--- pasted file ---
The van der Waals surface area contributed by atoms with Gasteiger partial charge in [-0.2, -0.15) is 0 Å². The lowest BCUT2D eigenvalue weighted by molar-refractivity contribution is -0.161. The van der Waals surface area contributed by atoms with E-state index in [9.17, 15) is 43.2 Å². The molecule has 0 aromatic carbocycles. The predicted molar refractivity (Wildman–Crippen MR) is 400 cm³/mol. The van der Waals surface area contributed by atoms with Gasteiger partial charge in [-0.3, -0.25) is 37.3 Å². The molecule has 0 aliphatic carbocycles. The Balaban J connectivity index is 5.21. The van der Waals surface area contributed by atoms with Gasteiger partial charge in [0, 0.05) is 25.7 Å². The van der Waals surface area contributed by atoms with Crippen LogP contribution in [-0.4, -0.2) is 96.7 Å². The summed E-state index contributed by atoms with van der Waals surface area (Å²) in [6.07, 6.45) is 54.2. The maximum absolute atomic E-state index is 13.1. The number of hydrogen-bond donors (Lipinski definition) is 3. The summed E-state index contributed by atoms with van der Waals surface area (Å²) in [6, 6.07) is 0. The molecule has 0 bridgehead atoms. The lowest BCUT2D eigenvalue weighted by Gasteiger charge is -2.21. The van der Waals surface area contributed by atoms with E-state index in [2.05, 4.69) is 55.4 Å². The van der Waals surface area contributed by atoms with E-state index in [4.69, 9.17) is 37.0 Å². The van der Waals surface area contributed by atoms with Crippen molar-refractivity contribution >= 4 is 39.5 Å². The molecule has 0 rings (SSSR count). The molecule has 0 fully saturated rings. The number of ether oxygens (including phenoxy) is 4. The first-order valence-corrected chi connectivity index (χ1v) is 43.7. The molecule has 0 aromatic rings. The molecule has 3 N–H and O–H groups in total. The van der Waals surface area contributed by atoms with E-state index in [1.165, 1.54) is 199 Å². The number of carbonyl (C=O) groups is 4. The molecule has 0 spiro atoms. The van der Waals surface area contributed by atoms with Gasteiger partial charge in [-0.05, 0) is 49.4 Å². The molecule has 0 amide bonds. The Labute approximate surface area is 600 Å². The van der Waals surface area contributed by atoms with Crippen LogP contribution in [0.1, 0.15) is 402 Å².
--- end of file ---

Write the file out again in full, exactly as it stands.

The van der Waals surface area contributed by atoms with Gasteiger partial charge in [-0.2, -0.15) is 0 Å². The lowest BCUT2D eigenvalue weighted by molar-refractivity contribution is -0.161. The van der Waals surface area contributed by atoms with E-state index in [9.17, 15) is 43.2 Å². The molecule has 0 aromatic carbocycles. The predicted molar refractivity (Wildman–Crippen MR) is 400 cm³/mol. The van der Waals surface area contributed by atoms with Gasteiger partial charge in [-0.3, -0.25) is 37.3 Å². The molecule has 0 aliphatic carbocycles. The Balaban J connectivity index is 5.21. The van der Waals surface area contributed by atoms with Gasteiger partial charge in [0, 0.05) is 25.7 Å². The van der Waals surface area contributed by atoms with Crippen LogP contribution in [-0.4, -0.2) is 96.7 Å². The summed E-state index contributed by atoms with van der Waals surface area (Å²) in [6.07, 6.45) is 54.2. The maximum absolute atomic E-state index is 13.1. The number of hydrogen-bond donors (Lipinski definition) is 3. The summed E-state index contributed by atoms with van der Waals surface area (Å²) in [6, 6.07) is 0. The molecule has 0 bridgehead atoms. The lowest BCUT2D eigenvalue weighted by Gasteiger charge is -2.21. The van der Waals surface area contributed by atoms with E-state index in [2.05, 4.69) is 55.4 Å². The van der Waals surface area contributed by atoms with E-state index in [4.69, 9.17) is 37.0 Å². The van der Waals surface area contributed by atoms with Crippen molar-refractivity contribution >= 4 is 39.5 Å². The molecule has 0 rings (SSSR count). The molecule has 0 fully saturated rings. The number of ether oxygens (including phenoxy) is 4. The first-order valence-corrected chi connectivity index (χ1v) is 43.7. The molecule has 0 aromatic rings. The molecule has 3 N–H and O–H groups in total. The van der Waals surface area contributed by atoms with E-state index in [1.165, 1.54) is 199 Å². The number of carbonyl (C=O) groups is 4. The molecule has 0 spiro atoms. The van der Waals surface area contributed by atoms with Gasteiger partial charge in [-0.05, 0) is 49.4 Å². The molecule has 0 amide bonds. The Labute approximate surface area is 600 Å². The van der Waals surface area contributed by atoms with Crippen LogP contribution in [0.1, 0.15) is 402 Å².